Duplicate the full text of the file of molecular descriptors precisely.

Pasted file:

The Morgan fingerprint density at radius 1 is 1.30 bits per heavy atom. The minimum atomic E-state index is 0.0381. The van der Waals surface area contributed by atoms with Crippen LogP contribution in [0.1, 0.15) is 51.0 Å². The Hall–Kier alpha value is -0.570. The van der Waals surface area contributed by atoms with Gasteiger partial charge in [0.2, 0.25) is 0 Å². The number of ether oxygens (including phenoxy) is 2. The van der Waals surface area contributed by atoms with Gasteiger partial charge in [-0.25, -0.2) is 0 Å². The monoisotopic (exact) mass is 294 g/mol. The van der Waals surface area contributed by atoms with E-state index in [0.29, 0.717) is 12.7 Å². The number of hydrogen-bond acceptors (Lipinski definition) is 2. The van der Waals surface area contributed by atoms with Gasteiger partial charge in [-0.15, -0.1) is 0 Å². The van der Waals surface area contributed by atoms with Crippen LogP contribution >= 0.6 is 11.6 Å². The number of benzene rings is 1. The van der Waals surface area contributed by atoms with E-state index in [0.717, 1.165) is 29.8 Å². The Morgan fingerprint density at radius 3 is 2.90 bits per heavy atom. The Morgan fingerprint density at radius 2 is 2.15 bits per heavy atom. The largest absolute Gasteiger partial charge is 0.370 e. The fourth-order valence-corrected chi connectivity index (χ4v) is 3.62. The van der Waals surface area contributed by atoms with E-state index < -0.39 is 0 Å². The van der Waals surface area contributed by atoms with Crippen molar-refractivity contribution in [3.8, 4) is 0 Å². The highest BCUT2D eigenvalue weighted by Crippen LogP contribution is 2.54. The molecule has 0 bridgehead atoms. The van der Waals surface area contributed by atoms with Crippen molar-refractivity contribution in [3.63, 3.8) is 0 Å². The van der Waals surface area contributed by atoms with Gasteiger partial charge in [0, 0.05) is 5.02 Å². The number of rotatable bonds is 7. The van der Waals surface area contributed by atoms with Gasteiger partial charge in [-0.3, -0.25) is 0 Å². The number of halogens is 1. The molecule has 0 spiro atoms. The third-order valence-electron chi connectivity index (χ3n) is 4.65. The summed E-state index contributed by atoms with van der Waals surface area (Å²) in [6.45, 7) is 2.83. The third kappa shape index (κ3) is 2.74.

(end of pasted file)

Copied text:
The Morgan fingerprint density at radius 1 is 1.30 bits per heavy atom. The minimum atomic E-state index is 0.0381. The van der Waals surface area contributed by atoms with Crippen LogP contribution in [0.1, 0.15) is 51.0 Å². The Hall–Kier alpha value is -0.570. The van der Waals surface area contributed by atoms with Gasteiger partial charge in [0.2, 0.25) is 0 Å². The number of ether oxygens (including phenoxy) is 2. The van der Waals surface area contributed by atoms with Gasteiger partial charge in [-0.25, -0.2) is 0 Å². The monoisotopic (exact) mass is 294 g/mol. The van der Waals surface area contributed by atoms with E-state index in [0.29, 0.717) is 12.7 Å². The number of hydrogen-bond acceptors (Lipinski definition) is 2. The van der Waals surface area contributed by atoms with Gasteiger partial charge in [-0.15, -0.1) is 0 Å². The van der Waals surface area contributed by atoms with Crippen LogP contribution >= 0.6 is 11.6 Å². The number of benzene rings is 1. The van der Waals surface area contributed by atoms with E-state index in [0.717, 1.165) is 29.8 Å². The Morgan fingerprint density at radius 3 is 2.90 bits per heavy atom. The Morgan fingerprint density at radius 2 is 2.15 bits per heavy atom. The largest absolute Gasteiger partial charge is 0.370 e. The fourth-order valence-corrected chi connectivity index (χ4v) is 3.62. The van der Waals surface area contributed by atoms with E-state index < -0.39 is 0 Å². The van der Waals surface area contributed by atoms with Crippen molar-refractivity contribution in [3.8, 4) is 0 Å². The highest BCUT2D eigenvalue weighted by Crippen LogP contribution is 2.54. The molecule has 0 bridgehead atoms. The van der Waals surface area contributed by atoms with Crippen molar-refractivity contribution in [3.63, 3.8) is 0 Å². The van der Waals surface area contributed by atoms with Gasteiger partial charge in [0, 0.05) is 5.02 Å². The number of rotatable bonds is 7. The van der Waals surface area contributed by atoms with Gasteiger partial charge in [-0.3, -0.25) is 0 Å². The number of halogens is 1. The molecule has 0 spiro atoms. The third-order valence-electron chi connectivity index (χ3n) is 4.65. The summed E-state index contributed by atoms with van der Waals surface area (Å²) in [6.45, 7) is 2.83. The third kappa shape index (κ3) is 2.74.